Art conveys significance; however, much of that significance is constructed by the receiver. That’s why I care less about what a work of art “means” and more about what it “does.” Understanding what a work of art does requires interpretation. The context of a work of art can contribute to the significance of the artwork in surprising ways. The reception of a work of art can change over time, which means the way that receivers interpret a work of art can change over time, which is the same thing as saying that the meaning of a work of art can change over time, which is also the same thing as saying that the same work of art can mean different things to different people, and at different times. Sometimes the author’s intentions have very little to do with why a work of art matters (that is, what the work of art does.) This doesn’t mean that all interpretations are equally valid. I often try to make this point when I introduce students to The Merchant of Venice (in which Shylock would have appeared to his Elizabethan audiences as a comic villain, while he is more frequently portrayed today as a tragic victim).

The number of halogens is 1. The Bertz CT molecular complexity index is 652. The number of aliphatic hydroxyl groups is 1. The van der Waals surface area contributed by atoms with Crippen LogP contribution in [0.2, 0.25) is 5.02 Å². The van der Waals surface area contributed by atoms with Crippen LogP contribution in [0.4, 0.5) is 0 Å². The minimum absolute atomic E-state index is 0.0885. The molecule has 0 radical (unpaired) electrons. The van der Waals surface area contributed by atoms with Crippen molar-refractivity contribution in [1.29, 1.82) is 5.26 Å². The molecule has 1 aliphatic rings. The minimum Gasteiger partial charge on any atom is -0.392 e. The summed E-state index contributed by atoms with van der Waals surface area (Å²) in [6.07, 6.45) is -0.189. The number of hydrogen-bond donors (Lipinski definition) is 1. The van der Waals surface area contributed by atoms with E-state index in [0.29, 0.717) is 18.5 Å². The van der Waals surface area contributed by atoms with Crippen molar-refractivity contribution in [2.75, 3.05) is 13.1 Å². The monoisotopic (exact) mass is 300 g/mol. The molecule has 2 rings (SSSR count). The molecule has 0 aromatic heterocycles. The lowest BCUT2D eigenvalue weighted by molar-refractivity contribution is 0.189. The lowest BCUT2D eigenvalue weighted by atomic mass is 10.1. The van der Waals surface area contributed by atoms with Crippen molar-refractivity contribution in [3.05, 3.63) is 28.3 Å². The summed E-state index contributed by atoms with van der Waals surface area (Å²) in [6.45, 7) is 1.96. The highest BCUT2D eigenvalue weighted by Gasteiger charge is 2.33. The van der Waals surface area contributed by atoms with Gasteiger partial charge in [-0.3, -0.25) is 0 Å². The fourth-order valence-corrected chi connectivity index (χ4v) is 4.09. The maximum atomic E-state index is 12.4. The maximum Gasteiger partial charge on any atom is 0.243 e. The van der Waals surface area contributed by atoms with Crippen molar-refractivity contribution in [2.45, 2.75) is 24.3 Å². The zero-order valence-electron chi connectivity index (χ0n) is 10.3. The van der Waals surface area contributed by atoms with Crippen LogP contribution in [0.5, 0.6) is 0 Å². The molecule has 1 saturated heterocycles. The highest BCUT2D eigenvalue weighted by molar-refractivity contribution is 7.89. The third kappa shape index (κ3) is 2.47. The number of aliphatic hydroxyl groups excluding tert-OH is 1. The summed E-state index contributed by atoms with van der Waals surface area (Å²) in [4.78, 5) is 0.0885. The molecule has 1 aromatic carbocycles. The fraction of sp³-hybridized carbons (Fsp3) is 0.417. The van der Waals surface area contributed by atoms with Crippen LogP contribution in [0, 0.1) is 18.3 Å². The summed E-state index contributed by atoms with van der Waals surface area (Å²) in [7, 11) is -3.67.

[The “Fearless Girl” sculpture] was commissioned as part of an advertising campaign developed by McCann, a global advertising corporation. And it was commissioned to be presented on the first anniversary of State Street Global’s “Gender Diversity Index” fund, which has the following NASDAQ ticker symbol: SHE. And finally, along with Fearless Girl is a bronze plaque that reads:
Know the power of women in leadership. SHE makes a difference.
Note it’s not She makes a difference, it’s SHE makes a difference. It’s not referring to the girl; it’s referring to the NASDAQ symbol. It’s not a work of guerrilla art; it’s an extremely clever advertising scheme. This is what makes it clever: Fearless Girl derives its power almost entirely from Di Modica’s statue. The sculptor, Kristen Visbal, sort of acknowledges this. She’s said this about her statue:
“She’s not angry at the bull — she’s confident, she knows what she’s capable of, and she’s wanting the bull to take note.”
It’s all about the bull. If it were placed anywhere else, Fearless Girl would still be a very fine statue — but without facing Charging Bull the Fearless Girl has nothing to be fearless to. Or about. Whatever. Fearless Girl, without Di Modica’s bull, without the context provided by the bull, becomes Really Confident Girl. —Greg Fallis